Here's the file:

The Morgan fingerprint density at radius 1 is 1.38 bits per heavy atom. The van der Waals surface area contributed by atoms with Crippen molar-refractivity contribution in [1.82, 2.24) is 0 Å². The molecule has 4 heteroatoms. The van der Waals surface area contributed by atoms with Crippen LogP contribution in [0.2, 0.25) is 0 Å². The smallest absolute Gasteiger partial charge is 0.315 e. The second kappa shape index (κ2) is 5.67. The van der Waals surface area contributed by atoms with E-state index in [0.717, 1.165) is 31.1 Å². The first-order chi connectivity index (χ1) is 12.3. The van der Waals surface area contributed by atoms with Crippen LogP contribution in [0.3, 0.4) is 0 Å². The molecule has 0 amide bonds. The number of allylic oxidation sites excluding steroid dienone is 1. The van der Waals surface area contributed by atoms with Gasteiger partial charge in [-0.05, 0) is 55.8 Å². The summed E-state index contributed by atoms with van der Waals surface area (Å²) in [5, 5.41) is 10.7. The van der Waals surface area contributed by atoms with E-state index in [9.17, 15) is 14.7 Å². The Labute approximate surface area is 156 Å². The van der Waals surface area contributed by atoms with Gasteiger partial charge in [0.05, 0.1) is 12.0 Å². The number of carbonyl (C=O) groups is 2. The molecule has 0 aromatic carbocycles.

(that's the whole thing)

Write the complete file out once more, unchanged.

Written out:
The Morgan fingerprint density at radius 1 is 1.38 bits per heavy atom. The van der Waals surface area contributed by atoms with Crippen molar-refractivity contribution in [1.82, 2.24) is 0 Å². The molecule has 4 heteroatoms. The van der Waals surface area contributed by atoms with Crippen LogP contribution in [0.2, 0.25) is 0 Å². The smallest absolute Gasteiger partial charge is 0.315 e. The second kappa shape index (κ2) is 5.67. The van der Waals surface area contributed by atoms with E-state index in [0.717, 1.165) is 31.1 Å². The first-order chi connectivity index (χ1) is 12.3. The van der Waals surface area contributed by atoms with Crippen LogP contribution in [0.3, 0.4) is 0 Å². The molecule has 0 amide bonds. The number of allylic oxidation sites excluding steroid dienone is 1. The van der Waals surface area contributed by atoms with Gasteiger partial charge in [-0.05, 0) is 55.8 Å². The summed E-state index contributed by atoms with van der Waals surface area (Å²) in [5, 5.41) is 10.7. The van der Waals surface area contributed by atoms with E-state index in [9.17, 15) is 14.7 Å². The Labute approximate surface area is 156 Å². The van der Waals surface area contributed by atoms with Gasteiger partial charge in [0.05, 0.1) is 12.0 Å². The number of carbonyl (C=O) groups is 2. The molecule has 0 aromatic carbocycles.